Forty years after the Patty Hearst “trial of the century,” people still don’t know the true story of the events.
Revolution’s End fully explains the most famous kidnapping in US history, detailing Patty Hearst’s relationship with Donald DeFreeze, known as Cinque, the head of the Symbionese Liberation Army (SLA) Not only did the heiress have a sexual relationship with DeFreeze while he was imprisoned, she didn’t know he was an informant and a victim of prison behavior modification.
Neither Hearst nor the white radicals who followed DeFreeze realized that he was molded by a CIA officer and allowed to escape, thanks to collusion with the California Department of Corrections. DeFreeze’s secret mission: infiltrate and discredit Bay Area antiwar radicals and the Black Panther Party, the nexus of 1970s activism. When the murder of the first black Oakland schools superintendent failed to create an insurrection, DeFreeze was alienated from his controllers and, his life in jeopardy, decided to become a legitimate revolutionary.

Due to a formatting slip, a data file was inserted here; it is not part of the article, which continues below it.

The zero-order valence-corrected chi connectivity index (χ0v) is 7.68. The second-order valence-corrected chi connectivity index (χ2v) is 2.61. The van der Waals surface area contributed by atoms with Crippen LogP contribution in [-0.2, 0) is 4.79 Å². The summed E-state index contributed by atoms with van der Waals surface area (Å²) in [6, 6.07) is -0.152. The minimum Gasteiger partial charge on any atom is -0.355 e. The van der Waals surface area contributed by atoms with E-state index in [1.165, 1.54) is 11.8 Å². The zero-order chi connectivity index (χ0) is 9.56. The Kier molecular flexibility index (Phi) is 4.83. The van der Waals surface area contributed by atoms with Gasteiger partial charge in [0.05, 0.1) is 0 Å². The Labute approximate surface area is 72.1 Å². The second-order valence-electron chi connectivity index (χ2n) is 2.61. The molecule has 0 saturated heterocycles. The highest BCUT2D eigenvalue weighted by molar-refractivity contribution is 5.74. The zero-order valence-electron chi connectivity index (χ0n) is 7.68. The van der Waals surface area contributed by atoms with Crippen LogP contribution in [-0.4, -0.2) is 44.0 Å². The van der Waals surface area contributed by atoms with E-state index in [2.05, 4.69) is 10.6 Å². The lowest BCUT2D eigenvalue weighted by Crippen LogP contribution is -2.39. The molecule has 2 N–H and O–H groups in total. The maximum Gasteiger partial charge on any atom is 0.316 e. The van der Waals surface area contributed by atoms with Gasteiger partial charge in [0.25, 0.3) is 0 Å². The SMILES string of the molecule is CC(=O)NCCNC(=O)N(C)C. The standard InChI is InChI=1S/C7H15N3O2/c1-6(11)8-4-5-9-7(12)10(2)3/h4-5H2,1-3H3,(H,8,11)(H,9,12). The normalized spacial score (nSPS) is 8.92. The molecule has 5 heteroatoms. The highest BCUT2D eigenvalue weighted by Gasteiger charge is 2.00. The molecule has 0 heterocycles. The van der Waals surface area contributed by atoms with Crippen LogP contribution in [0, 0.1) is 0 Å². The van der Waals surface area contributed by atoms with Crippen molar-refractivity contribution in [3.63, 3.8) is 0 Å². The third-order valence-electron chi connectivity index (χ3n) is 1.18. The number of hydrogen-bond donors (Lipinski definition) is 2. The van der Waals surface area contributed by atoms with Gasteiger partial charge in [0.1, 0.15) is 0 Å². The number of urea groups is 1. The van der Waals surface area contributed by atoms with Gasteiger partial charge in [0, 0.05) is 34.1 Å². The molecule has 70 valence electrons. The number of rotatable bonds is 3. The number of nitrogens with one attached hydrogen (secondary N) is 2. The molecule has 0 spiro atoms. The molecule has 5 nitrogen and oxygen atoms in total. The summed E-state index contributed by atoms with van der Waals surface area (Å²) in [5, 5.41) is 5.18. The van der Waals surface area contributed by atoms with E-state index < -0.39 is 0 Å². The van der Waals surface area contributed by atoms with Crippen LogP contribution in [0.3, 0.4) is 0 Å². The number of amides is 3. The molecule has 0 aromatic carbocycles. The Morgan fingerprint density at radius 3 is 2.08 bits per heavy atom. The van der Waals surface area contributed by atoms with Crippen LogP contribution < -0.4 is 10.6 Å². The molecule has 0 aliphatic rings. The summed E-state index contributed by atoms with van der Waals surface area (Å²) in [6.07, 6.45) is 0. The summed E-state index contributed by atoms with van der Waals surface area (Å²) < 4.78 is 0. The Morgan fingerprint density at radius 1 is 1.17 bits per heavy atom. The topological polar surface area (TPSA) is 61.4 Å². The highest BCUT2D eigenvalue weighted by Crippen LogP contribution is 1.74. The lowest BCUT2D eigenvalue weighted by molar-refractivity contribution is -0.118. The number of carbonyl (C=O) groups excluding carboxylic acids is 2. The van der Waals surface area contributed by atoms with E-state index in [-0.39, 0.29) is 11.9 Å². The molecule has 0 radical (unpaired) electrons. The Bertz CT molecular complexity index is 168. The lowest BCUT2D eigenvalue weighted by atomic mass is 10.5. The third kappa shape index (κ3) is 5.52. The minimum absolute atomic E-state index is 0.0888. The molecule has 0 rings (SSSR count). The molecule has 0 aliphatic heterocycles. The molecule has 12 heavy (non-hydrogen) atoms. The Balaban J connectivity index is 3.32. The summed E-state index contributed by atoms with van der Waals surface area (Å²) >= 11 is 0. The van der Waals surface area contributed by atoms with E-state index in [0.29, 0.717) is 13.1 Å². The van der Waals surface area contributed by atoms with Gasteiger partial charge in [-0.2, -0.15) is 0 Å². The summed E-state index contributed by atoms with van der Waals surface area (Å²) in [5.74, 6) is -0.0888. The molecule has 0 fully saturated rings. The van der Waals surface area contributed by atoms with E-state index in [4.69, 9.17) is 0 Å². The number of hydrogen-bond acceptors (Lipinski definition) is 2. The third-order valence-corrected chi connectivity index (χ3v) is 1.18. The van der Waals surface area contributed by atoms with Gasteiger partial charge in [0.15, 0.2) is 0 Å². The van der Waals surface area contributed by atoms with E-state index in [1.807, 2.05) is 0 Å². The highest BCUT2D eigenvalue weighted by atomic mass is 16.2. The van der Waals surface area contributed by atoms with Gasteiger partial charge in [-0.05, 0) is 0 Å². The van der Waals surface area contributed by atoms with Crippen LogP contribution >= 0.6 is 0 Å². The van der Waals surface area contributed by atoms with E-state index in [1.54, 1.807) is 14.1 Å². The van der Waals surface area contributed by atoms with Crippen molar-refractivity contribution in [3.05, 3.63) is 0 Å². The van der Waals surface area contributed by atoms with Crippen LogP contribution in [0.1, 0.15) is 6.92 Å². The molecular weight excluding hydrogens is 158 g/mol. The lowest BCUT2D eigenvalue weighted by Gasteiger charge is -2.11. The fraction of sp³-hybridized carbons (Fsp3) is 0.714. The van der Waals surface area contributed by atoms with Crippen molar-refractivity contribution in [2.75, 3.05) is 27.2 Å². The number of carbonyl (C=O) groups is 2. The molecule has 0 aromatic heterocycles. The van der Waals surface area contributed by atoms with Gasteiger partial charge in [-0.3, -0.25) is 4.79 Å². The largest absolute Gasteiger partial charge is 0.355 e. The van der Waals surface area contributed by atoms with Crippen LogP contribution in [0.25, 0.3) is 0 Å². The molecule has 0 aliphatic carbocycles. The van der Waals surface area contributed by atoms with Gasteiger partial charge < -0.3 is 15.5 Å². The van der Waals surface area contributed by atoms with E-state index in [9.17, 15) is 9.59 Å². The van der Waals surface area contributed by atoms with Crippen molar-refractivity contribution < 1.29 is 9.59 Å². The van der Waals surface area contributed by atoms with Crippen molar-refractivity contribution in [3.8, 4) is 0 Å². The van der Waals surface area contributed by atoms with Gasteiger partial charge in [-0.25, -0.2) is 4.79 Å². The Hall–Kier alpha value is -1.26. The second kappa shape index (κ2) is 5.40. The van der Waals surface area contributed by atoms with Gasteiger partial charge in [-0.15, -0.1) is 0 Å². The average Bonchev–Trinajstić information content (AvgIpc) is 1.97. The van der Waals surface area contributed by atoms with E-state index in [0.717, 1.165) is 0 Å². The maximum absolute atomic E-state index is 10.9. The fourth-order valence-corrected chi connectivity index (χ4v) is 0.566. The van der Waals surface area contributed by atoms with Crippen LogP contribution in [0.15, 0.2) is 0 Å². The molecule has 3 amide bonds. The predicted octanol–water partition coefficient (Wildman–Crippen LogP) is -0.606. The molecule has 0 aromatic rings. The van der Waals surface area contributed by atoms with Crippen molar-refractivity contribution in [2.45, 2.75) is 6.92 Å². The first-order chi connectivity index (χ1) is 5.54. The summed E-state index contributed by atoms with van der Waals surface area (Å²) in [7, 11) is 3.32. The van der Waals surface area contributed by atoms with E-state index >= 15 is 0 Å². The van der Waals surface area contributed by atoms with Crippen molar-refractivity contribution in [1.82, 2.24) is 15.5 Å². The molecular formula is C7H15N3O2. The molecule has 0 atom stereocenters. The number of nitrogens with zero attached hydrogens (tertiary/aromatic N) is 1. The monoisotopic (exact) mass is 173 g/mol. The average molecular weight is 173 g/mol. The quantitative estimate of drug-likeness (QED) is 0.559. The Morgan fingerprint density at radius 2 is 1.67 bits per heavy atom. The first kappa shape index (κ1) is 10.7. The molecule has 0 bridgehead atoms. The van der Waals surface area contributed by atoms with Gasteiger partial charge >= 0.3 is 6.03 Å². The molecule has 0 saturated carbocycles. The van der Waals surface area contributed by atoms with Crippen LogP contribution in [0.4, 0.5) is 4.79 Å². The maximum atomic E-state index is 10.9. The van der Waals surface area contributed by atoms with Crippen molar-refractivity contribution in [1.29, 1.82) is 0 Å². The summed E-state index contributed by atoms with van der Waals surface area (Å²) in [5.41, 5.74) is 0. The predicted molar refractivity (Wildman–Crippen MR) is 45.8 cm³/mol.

Revolution’s End finally elucidates the complex relationship of Hearst and DeFreeze and proves that the largest shoot-out in US history, which killed six members of the SLA in South Central Los Angeles, ended when the LAPD purposely set fire to the house and incinerated those six radicals on live television, nationwide, as a warning to American leftists.